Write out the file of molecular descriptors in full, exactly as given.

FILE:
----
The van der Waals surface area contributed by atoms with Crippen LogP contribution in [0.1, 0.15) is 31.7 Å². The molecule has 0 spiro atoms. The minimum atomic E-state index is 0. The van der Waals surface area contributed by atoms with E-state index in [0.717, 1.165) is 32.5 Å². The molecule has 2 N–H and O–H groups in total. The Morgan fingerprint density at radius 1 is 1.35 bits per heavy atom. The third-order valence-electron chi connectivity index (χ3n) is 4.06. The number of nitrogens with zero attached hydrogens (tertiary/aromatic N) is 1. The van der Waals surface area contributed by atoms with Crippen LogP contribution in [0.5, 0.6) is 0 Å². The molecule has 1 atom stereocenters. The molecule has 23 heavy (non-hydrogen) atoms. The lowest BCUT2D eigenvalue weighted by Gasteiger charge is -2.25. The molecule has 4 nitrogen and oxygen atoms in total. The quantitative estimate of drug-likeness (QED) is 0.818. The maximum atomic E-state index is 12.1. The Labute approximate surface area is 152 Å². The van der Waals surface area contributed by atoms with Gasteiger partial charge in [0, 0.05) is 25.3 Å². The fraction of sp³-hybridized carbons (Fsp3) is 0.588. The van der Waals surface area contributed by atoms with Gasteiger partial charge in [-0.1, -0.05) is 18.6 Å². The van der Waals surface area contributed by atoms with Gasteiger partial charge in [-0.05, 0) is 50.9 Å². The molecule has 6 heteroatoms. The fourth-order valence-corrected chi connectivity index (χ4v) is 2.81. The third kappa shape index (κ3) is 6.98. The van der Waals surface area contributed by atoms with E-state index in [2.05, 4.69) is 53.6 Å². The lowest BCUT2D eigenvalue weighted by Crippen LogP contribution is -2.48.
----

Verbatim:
The van der Waals surface area contributed by atoms with Crippen LogP contribution in [0.1, 0.15) is 31.7 Å². The molecule has 0 spiro atoms. The minimum atomic E-state index is 0. The van der Waals surface area contributed by atoms with E-state index in [0.717, 1.165) is 32.5 Å². The molecule has 2 N–H and O–H groups in total. The Morgan fingerprint density at radius 1 is 1.35 bits per heavy atom. The third-order valence-electron chi connectivity index (χ3n) is 4.06. The number of nitrogens with zero attached hydrogens (tertiary/aromatic N) is 1. The van der Waals surface area contributed by atoms with Crippen LogP contribution in [0.5, 0.6) is 0 Å². The molecule has 1 atom stereocenters. The molecule has 23 heavy (non-hydrogen) atoms. The lowest BCUT2D eigenvalue weighted by Gasteiger charge is -2.25. The molecule has 4 nitrogen and oxygen atoms in total. The quantitative estimate of drug-likeness (QED) is 0.818. The maximum atomic E-state index is 12.1. The Labute approximate surface area is 152 Å². The van der Waals surface area contributed by atoms with Gasteiger partial charge in [0, 0.05) is 25.3 Å². The fraction of sp³-hybridized carbons (Fsp3) is 0.588. The van der Waals surface area contributed by atoms with Gasteiger partial charge in [-0.1, -0.05) is 18.6 Å². The van der Waals surface area contributed by atoms with Gasteiger partial charge in [-0.05, 0) is 50.9 Å². The molecule has 6 heteroatoms. The fourth-order valence-corrected chi connectivity index (χ4v) is 2.81. The third kappa shape index (κ3) is 6.98. The van der Waals surface area contributed by atoms with E-state index in [2.05, 4.69) is 53.6 Å². The lowest BCUT2D eigenvalue weighted by Crippen LogP contribution is -2.48.